Many applicants have reluctantly decided to mail their passports and hope their passports will not get lost. Compounding stress for them is the unclear instructions they are often receiving from VACs on issues such as how they are to pay their fees or which VAC form to complete. This process is not only emotionally draining for Ukrainians, but it is also unnecessarily time-consuming as it is resulting in additional delays in receiving their TRVs so they can finally travel to Canada.

Issuing counterfoil-less single-entry visas to Ukrainians can remedy this challenge.

Legal Support for Counterfoil-less Single Entry TRVs

Although a TRV generally takes the form of a counterfoil document issued by Canadian missions abroad and placed in a person’s passport, the Immigration and Refugee Protection Act and Immigration and Refugee Protection Regulations do not impose a specific format for the issuance of a TRV. Section 11(1) of IRPA provides a broad description of an admission document, using the phrase “a visa or for any other document required by the regulations.” Neither IRPA nor IRPR specify the format of a TRV. This provides IRCC with the ability to be flexible on the format of TRVs during this crisis.

IRCC has the authority to electronically issue a document that would constitute an applicant’s TRV. In doing so, IRCC would remain compliant with its own laws and regulations. This option could be implemented quickly since it would not require a vote in the House of Commons, nor would it require a change to IRPR, as would be required in order to add Ukraine to Canada’s TRV-exempt country list.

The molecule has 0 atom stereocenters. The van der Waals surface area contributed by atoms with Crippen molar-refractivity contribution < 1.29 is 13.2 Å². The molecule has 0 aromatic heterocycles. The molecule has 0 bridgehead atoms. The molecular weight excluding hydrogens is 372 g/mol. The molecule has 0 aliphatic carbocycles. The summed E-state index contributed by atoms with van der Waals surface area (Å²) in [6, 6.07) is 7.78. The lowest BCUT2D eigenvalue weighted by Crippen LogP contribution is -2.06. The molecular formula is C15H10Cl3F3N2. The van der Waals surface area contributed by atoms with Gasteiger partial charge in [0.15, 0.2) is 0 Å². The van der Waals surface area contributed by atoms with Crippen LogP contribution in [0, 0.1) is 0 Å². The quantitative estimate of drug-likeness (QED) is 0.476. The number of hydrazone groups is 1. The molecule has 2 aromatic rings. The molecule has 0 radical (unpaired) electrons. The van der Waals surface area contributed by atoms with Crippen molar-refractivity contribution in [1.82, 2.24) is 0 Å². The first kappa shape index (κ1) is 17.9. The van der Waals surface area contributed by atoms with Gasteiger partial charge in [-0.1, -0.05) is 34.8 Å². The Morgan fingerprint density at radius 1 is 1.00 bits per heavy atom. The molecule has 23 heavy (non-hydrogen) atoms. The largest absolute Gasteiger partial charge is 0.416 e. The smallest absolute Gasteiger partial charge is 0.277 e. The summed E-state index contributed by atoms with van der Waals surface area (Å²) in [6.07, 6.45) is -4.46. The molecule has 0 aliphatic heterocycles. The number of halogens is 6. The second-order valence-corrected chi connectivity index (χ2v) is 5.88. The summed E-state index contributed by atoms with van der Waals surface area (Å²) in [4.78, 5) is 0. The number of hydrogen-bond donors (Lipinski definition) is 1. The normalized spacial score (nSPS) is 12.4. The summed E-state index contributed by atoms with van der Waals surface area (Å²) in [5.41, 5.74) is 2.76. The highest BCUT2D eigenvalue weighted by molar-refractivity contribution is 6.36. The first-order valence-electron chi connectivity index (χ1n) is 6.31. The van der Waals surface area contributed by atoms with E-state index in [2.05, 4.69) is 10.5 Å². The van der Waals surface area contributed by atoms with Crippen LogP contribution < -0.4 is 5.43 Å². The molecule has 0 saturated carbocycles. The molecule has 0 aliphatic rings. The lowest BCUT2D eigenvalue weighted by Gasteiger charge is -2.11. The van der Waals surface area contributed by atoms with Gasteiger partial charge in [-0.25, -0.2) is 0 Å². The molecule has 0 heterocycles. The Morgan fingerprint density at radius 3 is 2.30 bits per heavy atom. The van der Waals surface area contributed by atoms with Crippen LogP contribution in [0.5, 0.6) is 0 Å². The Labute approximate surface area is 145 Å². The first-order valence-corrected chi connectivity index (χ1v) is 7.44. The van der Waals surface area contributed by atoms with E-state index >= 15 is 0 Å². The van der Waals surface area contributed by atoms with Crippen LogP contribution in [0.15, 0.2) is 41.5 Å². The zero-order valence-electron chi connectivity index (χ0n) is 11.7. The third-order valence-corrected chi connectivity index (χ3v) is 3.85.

Prior Use of Counterfoil-less single Entry TRVs by IRCC

IRCC has previously issued counterfoil-less visas in similar situations. In its document, Public Policies and Facilitative Measures for Temporary Workers, last updated on March 4, 2021, IRCC describes the different facilitative measures it has taken during the COVID-19 pandemic to accommodate temporary workers. One of these measures has been to issue counterfoil-less visas to applicants in situations where a counterfoil could not be affixed to a passport (e.g., due to VAC closures). Some 11,190 counterfoil-less visas were issued to applicants impacted by the COVID-19 pandemic as of October 30, 2020. Moreover, we understand that some IRCC offices (e.g., IRCC Manila, and IRCC Sydney, Nova Scotia) also have their own counterfoil-less visa issuance process.

Applying this same facilitative measure to TRV applicants under the CUAET would significantly reduce the burden on the applicants by removing one of the current bottlenecks that they must overcome. It would also relieve pressure on IRCC, Global Affairs Canada, and VFS Global without compromising Canada’s security standards.